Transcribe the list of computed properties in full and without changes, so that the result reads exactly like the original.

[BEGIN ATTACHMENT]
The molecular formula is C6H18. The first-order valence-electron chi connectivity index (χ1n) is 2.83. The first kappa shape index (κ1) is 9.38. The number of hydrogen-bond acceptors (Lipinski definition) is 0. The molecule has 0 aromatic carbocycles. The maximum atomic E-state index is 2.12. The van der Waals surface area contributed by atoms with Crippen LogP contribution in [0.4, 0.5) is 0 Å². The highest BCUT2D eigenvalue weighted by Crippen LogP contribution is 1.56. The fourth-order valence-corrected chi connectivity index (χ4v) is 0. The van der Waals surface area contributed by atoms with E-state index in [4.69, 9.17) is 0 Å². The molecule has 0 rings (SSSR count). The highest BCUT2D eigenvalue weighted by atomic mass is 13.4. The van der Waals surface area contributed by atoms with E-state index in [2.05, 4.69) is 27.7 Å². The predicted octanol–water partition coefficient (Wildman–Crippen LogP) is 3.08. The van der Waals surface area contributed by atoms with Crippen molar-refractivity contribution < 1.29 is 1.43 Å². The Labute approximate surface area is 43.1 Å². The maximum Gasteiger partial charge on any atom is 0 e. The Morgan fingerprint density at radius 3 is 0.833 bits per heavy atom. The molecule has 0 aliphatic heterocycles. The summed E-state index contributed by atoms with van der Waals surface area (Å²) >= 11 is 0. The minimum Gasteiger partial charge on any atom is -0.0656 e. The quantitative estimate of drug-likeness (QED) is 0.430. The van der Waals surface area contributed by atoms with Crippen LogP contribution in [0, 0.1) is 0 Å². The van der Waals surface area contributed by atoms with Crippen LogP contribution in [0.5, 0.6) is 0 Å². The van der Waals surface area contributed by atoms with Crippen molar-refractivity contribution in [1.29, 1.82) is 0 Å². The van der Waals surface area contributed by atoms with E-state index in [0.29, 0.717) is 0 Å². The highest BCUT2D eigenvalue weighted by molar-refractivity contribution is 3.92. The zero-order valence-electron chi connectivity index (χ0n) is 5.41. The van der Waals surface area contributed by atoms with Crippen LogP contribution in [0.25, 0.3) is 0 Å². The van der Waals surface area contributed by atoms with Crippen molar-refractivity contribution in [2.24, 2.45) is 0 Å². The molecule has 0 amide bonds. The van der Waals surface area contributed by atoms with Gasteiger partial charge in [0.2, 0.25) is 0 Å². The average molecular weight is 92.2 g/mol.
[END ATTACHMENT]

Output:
The molecular formula is C6H18. The first-order valence-electron chi connectivity index (χ1n) is 2.83. The first kappa shape index (κ1) is 9.38. The number of hydrogen-bond acceptors (Lipinski definition) is 0. The molecule has 0 aromatic carbocycles. The maximum atomic E-state index is 2.12. The van der Waals surface area contributed by atoms with Crippen LogP contribution in [0.4, 0.5) is 0 Å². The highest BCUT2D eigenvalue weighted by Crippen LogP contribution is 1.56. The fourth-order valence-corrected chi connectivity index (χ4v) is 0. The van der Waals surface area contributed by atoms with E-state index in [4.69, 9.17) is 0 Å². The molecule has 0 rings (SSSR count). The highest BCUT2D eigenvalue weighted by atomic mass is 13.4. The van der Waals surface area contributed by atoms with E-state index in [2.05, 4.69) is 27.7 Å². The predicted octanol–water partition coefficient (Wildman–Crippen LogP) is 3.08. The van der Waals surface area contributed by atoms with Crippen molar-refractivity contribution < 1.29 is 1.43 Å². The Labute approximate surface area is 43.1 Å². The maximum Gasteiger partial charge on any atom is 0 e. The Morgan fingerprint density at radius 3 is 0.833 bits per heavy atom. The molecule has 0 aliphatic heterocycles. The summed E-state index contributed by atoms with van der Waals surface area (Å²) >= 11 is 0. The minimum Gasteiger partial charge on any atom is -0.0656 e. The quantitative estimate of drug-likeness (QED) is 0.430. The van der Waals surface area contributed by atoms with Crippen LogP contribution in [0, 0.1) is 0 Å². The van der Waals surface area contributed by atoms with Crippen LogP contribution in [0.5, 0.6) is 0 Å². The van der Waals surface area contributed by atoms with Crippen molar-refractivity contribution in [1.29, 1.82) is 0 Å². The van der Waals surface area contributed by atoms with E-state index in [0.29, 0.717) is 0 Å². The highest BCUT2D eigenvalue weighted by molar-refractivity contribution is 3.92. The zero-order valence-electron chi connectivity index (χ0n) is 5.41. The van der Waals surface area contributed by atoms with Crippen LogP contribution in [0.25, 0.3) is 0 Å². The van der Waals surface area contributed by atoms with Crippen molar-refractivity contribution in [2.24, 2.45) is 0 Å². The molecule has 0 amide bonds. The van der Waals surface area contributed by atoms with Gasteiger partial charge in [0.2, 0.25) is 0 Å². The average molecular weight is 92.2 g/mol.